As a shy kid growing up, Tom Smith’s mother recommended he take an acting class in junior high to help get out of his shell. From there, everything changed.
“I had one of those teachers people talk about — a theatre teacher who made that class so amazing and wonderful and inspirational that it completely changed the course of my life,” said Tom Smith, the new artistic director of theatre at Pacific Lutheran University. “She saw something in me that I didn’t see myself. She was amazing and got me started on a lifelong passion for theatre.”
Smith joined PLU this fall after 16 years at New Mexico State University, including six as the theatre department head. He brings extensive experience in directing, improvisation, theatre management and playwriting.
Smith is ready for new challenges and hopes his background can further community involvement and program growth at PLU.
Coming from a large state university he’s excited for closer student interactions, smaller class sizes and the opportunity to work with highly motivated students.
“I believe there are things we can do artistically to supplement the fantastic theatre that is already going on in Tacoma and Lakewood,” he said. “I want to discover ways we can better connect the theater program to the community it is serving.”
Smith has three immediate goals: spend time with students, alumni and community members to find out what types of theatre interest them; examine the current curriculum to ensure it best prepares students for the profession; and grow the size of the program.
“I hope to better showcase the amazing work that’s being done at PLU, especially the student-driven work. I also want to build an audience that reflects the great quality of productions we do,” Smith explained. “It’s also important to me to highlight the aspects that are unique to our program — our connection to the community, our artistic perspective and the talents of our amazing faculty.”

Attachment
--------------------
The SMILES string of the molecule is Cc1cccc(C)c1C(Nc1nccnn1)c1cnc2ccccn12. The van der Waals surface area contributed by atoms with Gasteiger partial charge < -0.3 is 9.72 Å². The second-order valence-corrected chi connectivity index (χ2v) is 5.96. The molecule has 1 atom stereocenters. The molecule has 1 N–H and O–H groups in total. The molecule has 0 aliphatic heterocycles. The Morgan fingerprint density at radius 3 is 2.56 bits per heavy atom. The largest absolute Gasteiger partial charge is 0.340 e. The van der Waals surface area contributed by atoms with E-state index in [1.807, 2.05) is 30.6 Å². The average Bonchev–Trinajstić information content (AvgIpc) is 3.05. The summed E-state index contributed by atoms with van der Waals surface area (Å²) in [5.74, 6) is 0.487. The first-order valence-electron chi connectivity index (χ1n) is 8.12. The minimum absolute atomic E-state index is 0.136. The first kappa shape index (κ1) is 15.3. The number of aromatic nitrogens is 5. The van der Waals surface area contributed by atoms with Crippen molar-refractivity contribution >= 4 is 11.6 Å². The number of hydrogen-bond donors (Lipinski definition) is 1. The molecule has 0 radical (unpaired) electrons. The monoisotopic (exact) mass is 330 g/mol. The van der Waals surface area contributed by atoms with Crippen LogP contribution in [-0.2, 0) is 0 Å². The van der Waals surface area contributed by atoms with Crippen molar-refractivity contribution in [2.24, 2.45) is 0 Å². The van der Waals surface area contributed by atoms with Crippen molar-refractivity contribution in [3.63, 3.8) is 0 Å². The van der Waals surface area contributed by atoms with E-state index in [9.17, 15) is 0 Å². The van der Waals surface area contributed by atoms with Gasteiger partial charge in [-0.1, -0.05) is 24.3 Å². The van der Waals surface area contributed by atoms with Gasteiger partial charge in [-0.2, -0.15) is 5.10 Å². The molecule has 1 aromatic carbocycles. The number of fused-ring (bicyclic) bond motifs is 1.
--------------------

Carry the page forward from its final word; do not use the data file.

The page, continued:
Smith had always wanted to teach. It is in his blood: his grandmother, father and sister are all teachers.
Since his mother’s recommendation in junior high, Smith has never looked back. He participated in theatre in high school and his undergraduate years at Whitman College, where he graduated with a bachelor’s in dramatic arts and secondary education certification. He spent time attending and leading improvisation workshops and started his own improv troupe in college.
“I acted a lot in my first few years of college because that was all I had known. In high school, you acted. You didn’t design or direct,” Smith recalled. “When I realized I was overly-opinionated about acting — that I felt like I had ideas how other actors should be doing their roles — it became apparent to me that I should explore directing.”
He went straight to graduate school and earned his Master of Fine Arts in Directing from University of Missouri-Kansas City. After, he became a freelance director and traveled the country directing shows for nearly five years. In addition to directing, he also began an accomplished career in playwriting. His work as a playwright includes productions in 16 countries.
While working and directing for Creede Repertory Theatre, a summer theatre in Colorado, he found himself working with playwrights to edit big, complicated scripts to fit the needs of touring productions.
“Eventually, I told the artistic director that it would be easier to just write a script ourselves and he told me to do it,” Smith said. “I did, and that play was produced the following summer. It’s what really launched my playwriting career.”
Each summer after that, he wrote for more touring productions, and eventually realized he liked writing plays — not just for Creede Rep, but for other theatres as well. Like many playwrights, he’s best known for a handful of plays. His best-seller is a farce called Drinking Habits, about a group of nuns secretly making and selling wine. It’s been produced in more than a dozen countries and has been translated into five languages. His work has been performed in large U.S. cities such as Seattle, Kansas City, San Francisco and Chicago, as well as in Australia, Belgium, Canada, Germany, Ireland, Latvia, Holland, New Zealand, Romania, Sweden, Switzerland and the United Kingdom.
“It’s amazing to think that people in Latvia or Ireland or Australia are performing a play I wrote in a small coffee shop in the middle of New Mexico more than ten years ago,” Smith said.
After graduate school, he freelanced as a director for a few years, and eventually was hired to direct at New Mexico State University.
He served as head of the theatre department and achieved the rank of full professor. He was also awarded a Regents’ Professorship, which is the highest honor given to faculty.
This spring at PLU, Smith will make his PLU directing premiere with “Moon Over Buffalo” by Ken Ludwig in Eastvold Auditorium. The production will run May 11*, 12, 13, 19, 20 at 7:30 p.m. and May 21 at 2 p.m.
By Natalie DeFord ’16